Adequately Managing Risk Exposure
Prime Minister Gordon Brown, French President Nicolas Sarkozy, German Chancellor Angela Merkel, and Italian Prime Minister Romano Prodi were strong advocates for financial reforms throughout Europe when they all met Tuesday in London at Downing Street. They are proposing rules for greater transparency of risk and debt exposure by all financial institutions in Europe and hence in other parts of the world as well.
The concern from the EU Leaders is that trading departments within some financial institutions appear to have a growing appetite to gamble their real equity capital base on leveraged derivative and futures transactions at the risk of the countries in which they have primary business, and their own Client's deposits. The announcement of a €4.82 billion trading loss by Société Générale last week and today's €14 billion write-off by Swiss Bank UBS draw questions about how well institutions manage risk exposure, and whether consistency in the regulation of this would have reduced the impact of the current financial problems being experienced in global markets.
There are calls for regulatory reforms to ensure that exposure to the potential for bad debt or the negative side of a derivative or other financial instrument trade is transparently presented in the day-to-day operations of each financial institution, and sufficient capital exists to cover potential losses. Some analysts believe that the recent sub-prime mortgage related CDO losses are sufficient evidence that some institutions don't have enough controls in place and are taking virtual positions in transactions where they have significant trouble covering the down side with real capital when all goes wrong.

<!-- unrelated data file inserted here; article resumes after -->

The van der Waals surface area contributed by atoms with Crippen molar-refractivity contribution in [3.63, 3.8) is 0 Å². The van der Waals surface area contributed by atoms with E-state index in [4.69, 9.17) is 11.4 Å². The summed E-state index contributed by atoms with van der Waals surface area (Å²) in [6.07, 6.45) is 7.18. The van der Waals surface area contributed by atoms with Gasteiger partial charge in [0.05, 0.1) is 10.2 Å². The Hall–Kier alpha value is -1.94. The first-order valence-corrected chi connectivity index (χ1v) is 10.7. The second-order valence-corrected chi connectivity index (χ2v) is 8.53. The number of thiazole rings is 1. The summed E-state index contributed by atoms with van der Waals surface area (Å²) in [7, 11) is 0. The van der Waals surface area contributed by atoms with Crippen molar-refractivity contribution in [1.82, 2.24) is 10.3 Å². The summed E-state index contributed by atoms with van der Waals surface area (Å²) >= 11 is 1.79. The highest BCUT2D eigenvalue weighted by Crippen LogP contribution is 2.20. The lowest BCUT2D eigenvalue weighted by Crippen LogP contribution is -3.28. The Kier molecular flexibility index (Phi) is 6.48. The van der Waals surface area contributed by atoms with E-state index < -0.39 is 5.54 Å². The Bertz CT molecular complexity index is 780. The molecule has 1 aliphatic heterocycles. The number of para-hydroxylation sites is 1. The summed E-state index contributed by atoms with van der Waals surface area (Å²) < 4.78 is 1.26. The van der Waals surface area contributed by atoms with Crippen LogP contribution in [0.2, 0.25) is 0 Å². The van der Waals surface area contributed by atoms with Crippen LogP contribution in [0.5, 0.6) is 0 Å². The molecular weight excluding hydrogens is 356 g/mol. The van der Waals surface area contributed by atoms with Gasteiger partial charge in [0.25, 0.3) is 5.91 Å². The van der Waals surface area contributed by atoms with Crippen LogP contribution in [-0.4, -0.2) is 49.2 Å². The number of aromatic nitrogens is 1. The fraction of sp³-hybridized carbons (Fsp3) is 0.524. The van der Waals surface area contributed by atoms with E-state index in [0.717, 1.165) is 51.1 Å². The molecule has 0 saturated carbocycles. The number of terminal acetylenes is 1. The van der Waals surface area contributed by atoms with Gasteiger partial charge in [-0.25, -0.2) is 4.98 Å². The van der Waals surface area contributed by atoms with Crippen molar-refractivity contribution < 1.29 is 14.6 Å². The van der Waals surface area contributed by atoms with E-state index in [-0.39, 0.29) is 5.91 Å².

For the Environment, until an appropriate risk managed balance between virtual financial instrument trading and real equity long term financing of companies is restored, there will be no way to promote the significant capital infusion needed to start and maintain the growth of Earth saving environmental technology companies. The timeframe for capital investments in these companies is years, and not hours or minutes as is the case with certain trading. French Prime Minister Sarkozy conveyed this same message when he said in London at the meeting that "we want the kind of capitalism that promotes entrepreneurship not speculation"